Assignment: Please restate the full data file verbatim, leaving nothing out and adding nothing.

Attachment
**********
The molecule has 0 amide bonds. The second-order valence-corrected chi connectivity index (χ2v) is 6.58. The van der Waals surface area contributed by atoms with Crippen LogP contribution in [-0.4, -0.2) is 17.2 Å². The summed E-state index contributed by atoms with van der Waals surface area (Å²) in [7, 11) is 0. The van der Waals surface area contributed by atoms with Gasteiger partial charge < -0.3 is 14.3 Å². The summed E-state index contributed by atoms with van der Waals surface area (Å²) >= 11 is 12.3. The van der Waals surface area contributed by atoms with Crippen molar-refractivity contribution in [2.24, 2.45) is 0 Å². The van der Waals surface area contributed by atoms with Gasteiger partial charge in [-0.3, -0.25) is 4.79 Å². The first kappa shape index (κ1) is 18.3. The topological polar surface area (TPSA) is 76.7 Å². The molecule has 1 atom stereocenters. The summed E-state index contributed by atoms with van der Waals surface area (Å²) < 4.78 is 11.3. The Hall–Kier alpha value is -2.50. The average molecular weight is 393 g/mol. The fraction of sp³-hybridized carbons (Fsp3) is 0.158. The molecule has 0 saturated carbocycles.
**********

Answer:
The molecule has 0 amide bonds. The second-order valence-corrected chi connectivity index (χ2v) is 6.58. The van der Waals surface area contributed by atoms with Crippen LogP contribution in [-0.4, -0.2) is 17.2 Å². The summed E-state index contributed by atoms with van der Waals surface area (Å²) in [7, 11) is 0. The van der Waals surface area contributed by atoms with Gasteiger partial charge < -0.3 is 14.3 Å². The summed E-state index contributed by atoms with van der Waals surface area (Å²) >= 11 is 12.3. The van der Waals surface area contributed by atoms with Crippen molar-refractivity contribution in [2.24, 2.45) is 0 Å². The van der Waals surface area contributed by atoms with Gasteiger partial charge in [-0.3, -0.25) is 4.79 Å². The first kappa shape index (κ1) is 18.3. The topological polar surface area (TPSA) is 76.7 Å². The molecule has 1 atom stereocenters. The summed E-state index contributed by atoms with van der Waals surface area (Å²) < 4.78 is 11.3. The Hall–Kier alpha value is -2.50. The average molecular weight is 393 g/mol. The fraction of sp³-hybridized carbons (Fsp3) is 0.158. The molecule has 0 saturated carbocycles.